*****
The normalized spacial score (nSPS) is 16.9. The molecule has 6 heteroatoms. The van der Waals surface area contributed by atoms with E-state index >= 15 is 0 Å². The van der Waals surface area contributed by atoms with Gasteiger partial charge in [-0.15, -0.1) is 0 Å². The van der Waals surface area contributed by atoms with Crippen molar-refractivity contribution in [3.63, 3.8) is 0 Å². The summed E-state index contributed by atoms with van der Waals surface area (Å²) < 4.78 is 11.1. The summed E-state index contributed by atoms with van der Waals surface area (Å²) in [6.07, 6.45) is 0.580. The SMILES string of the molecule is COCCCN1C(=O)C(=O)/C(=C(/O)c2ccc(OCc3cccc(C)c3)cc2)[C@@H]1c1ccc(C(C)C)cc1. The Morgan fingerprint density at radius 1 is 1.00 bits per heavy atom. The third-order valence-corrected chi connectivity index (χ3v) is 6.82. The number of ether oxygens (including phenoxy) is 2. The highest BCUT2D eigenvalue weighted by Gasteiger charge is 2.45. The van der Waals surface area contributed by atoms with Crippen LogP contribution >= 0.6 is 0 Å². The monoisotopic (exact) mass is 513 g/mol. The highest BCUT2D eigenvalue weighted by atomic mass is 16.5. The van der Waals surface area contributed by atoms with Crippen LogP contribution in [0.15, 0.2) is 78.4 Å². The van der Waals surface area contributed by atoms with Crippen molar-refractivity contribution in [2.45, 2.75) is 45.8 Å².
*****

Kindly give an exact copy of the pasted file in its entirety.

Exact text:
The normalized spacial score (nSPS) is 16.9. The molecule has 6 heteroatoms. The van der Waals surface area contributed by atoms with E-state index >= 15 is 0 Å². The van der Waals surface area contributed by atoms with Gasteiger partial charge in [-0.15, -0.1) is 0 Å². The van der Waals surface area contributed by atoms with Crippen molar-refractivity contribution in [3.63, 3.8) is 0 Å². The summed E-state index contributed by atoms with van der Waals surface area (Å²) < 4.78 is 11.1. The summed E-state index contributed by atoms with van der Waals surface area (Å²) in [6.07, 6.45) is 0.580. The SMILES string of the molecule is COCCCN1C(=O)C(=O)/C(=C(/O)c2ccc(OCc3cccc(C)c3)cc2)[C@@H]1c1ccc(C(C)C)cc1. The Morgan fingerprint density at radius 1 is 1.00 bits per heavy atom. The third-order valence-corrected chi connectivity index (χ3v) is 6.82. The number of ether oxygens (including phenoxy) is 2. The highest BCUT2D eigenvalue weighted by Gasteiger charge is 2.45. The van der Waals surface area contributed by atoms with Crippen LogP contribution >= 0.6 is 0 Å². The monoisotopic (exact) mass is 513 g/mol. The highest BCUT2D eigenvalue weighted by atomic mass is 16.5. The van der Waals surface area contributed by atoms with Crippen LogP contribution in [0.15, 0.2) is 78.4 Å². The van der Waals surface area contributed by atoms with Crippen molar-refractivity contribution in [2.45, 2.75) is 45.8 Å².